2. I think you’re so right about how women get such a bad press in history. The only thing I readily remember about her was her portrayal in Braveheart, where her appearance was fictitious.

    I suppose the bad press that Edward II gets is proof that history is written by the victors. Edward III gave a pretty bad press to his mother, having said that. I guess he would have preferred it if he had had neither parent.

  3. I think the significant thing I take away from this blog is that history is open to interpretation, simply for the fact that it was history. We can’t know exactly the ins and outs of any historical event since we can’t have been there. Time and time again I see authors and scholars (though it’s usually authors) who feel they ‘own’ their field of expertise, that anyone who disagrees with their particular point of view is an idiot and needs to be soundly chastised and usually publicly corrected. There’s no place for that. Consider modern events. There are so many takes on current political and social events that no one, not even we who live in it, can quite say we understand exactly how it is and so there is no room for argument. I happen to study Victorianism, and to write about it, but I know my views are different than others, and yet I stand by my opinions. I do it, however, without strangling anyone who disagrees. It’s open to interpretation. The. End. The interesting thing about studying Victorianism, is that you develop a certain slant toward other periods, particularly the book end eras, Regency and Edwardian, and so my philosophies tend to rub the ‘experts’ of those eras the wrong way. At the end of the day, we are all right, and very likely, we are all wrong as well.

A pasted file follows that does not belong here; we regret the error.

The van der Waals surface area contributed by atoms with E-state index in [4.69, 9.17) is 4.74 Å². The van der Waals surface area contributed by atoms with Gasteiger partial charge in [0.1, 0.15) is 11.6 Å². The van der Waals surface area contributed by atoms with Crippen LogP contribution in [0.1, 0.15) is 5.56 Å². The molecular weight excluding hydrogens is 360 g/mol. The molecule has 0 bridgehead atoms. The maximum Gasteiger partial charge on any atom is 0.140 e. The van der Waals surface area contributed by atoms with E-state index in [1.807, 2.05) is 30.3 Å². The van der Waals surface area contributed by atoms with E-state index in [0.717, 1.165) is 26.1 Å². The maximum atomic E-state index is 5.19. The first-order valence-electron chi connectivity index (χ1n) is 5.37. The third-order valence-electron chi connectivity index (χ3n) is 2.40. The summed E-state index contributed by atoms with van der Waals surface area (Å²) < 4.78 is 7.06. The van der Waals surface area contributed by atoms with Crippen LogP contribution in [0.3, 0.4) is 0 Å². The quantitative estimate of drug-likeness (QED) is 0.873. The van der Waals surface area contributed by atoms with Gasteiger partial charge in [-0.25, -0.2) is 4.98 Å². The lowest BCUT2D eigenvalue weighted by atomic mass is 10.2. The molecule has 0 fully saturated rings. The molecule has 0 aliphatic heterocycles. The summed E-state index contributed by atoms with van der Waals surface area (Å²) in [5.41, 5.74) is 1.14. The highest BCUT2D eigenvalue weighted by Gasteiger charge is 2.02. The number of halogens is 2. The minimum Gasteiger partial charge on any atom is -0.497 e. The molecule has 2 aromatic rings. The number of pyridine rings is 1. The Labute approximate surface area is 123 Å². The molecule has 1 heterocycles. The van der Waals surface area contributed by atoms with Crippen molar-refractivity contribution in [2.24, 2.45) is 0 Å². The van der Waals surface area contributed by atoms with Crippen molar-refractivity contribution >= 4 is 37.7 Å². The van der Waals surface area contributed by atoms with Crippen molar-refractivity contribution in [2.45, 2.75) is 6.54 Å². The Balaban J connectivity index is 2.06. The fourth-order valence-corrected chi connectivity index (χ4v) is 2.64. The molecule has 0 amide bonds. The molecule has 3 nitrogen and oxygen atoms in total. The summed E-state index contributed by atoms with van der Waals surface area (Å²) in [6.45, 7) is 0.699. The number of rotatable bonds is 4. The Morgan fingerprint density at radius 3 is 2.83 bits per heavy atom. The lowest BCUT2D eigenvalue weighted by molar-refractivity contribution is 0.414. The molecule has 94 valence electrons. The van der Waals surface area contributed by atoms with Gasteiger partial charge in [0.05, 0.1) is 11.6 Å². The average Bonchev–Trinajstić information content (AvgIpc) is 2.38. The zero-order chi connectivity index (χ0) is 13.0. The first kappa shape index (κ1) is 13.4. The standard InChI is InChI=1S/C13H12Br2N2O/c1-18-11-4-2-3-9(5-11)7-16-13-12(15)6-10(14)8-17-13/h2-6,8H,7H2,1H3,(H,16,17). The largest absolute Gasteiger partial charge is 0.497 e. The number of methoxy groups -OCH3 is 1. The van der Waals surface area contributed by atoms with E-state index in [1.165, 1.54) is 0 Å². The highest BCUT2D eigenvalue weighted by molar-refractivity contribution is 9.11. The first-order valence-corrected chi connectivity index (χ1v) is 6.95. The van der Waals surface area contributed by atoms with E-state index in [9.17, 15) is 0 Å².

I always enjoy your blog posts, Collin. Well done!

  4. History is our story. Sometimes it’s the way we are. Other times it’s the way we wish we were. And, in some times, it’s a form of penance. Still, history is real, very real. “Esse es percipi”